Seated behind his desk on Monday morning, Moreno paused when asked if he contributed to the Reyes campaign. When reminded that his name and that of his assistant, Eric Veblen, clearly show up on the Reyes campaign disclosures as donating $1,000 each, the perplexed look on Moreno's face suddenly disappeared.
"I gave Eric a check," Moreno says hastily.
A check? You gave your employee a check for $1,000 to be used as a campaign contribution?
"Yes," Moreno says, adding that the gesture was "no big deal."
But Dallas County's Sherbet says that the gesture could be a very big deal if the Texas Ethics Commission finds out about it. Under state law, companies cannot contribute to political campaigns directly, and individual contributors are limited to $1,000 a piece. Since Moreno gave $1,000 to Reyes himself, he can't give another $1,000 through an employee.
"That would be a violation [of state law] without a doubt...It's like me giving $2,000 under false premises," Sherbet says. "You can't give somebody money and say 'under your name contribute this money.'"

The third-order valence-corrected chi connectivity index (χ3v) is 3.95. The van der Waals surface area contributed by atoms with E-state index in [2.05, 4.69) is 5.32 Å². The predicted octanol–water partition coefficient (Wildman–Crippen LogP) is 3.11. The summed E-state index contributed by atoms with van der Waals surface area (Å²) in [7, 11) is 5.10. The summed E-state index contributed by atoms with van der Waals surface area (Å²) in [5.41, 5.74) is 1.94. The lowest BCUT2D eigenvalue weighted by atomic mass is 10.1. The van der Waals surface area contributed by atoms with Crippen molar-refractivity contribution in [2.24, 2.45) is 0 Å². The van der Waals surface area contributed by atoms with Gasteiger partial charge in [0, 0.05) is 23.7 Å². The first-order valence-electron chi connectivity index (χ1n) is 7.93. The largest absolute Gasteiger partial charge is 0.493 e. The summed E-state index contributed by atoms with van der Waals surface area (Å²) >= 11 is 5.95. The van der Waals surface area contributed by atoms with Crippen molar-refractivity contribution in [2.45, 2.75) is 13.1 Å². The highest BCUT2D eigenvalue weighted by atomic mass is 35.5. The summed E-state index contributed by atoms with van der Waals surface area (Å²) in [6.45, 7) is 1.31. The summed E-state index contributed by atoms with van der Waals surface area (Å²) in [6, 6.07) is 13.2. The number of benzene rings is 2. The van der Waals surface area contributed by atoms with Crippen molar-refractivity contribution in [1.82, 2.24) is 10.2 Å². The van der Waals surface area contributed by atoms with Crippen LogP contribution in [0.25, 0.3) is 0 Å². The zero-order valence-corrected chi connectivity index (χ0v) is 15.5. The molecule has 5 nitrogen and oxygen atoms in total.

Texas Ethics Commission general counsel Karen Lundquist concurs with Sherbet's assessment. "You can't hide the person who is really making the contribution," says Lundquist, who adds that she can't comment on this particular incident because she doesn't have the facts of the case.
Under state law, making a hidden contribution is a class A misdemeanor, punishable by up to $4,000 in fines and/or up to a year in jail, Lundquist says. A corporate contribution is a third-degree felony, punishable by up to 10 years, but no less than two years in jail and/or up to a $10,000 fine.
Moreno and Veblen--who could not be reached for comment--are not the only ones affiliated with the labor hall who have contributed generously to Reyes' campaign. George and Elizabeth Boehme of Houston also each gave Reyes $1,000. Boehme is the same man who in 1993 was accused of double-registering day laborers to vote for Chris Luna in District 2. At the time, Boehme was employed by Industrial Labor Services, Inc., which operated out of the Bunkhaus.
Jack Borden, who lost to Luna in the 1993 election, filed a complaint with the Dallas County Elections Department over the labor hall voting, but Sherbet says the complaint went nowhere.
Reached at his home in Houston--located, ironically, on Robinhood Lane--Boehme said he no longer has any affiliation with Industrial Labor Services, Inc. or the Bunkhaus.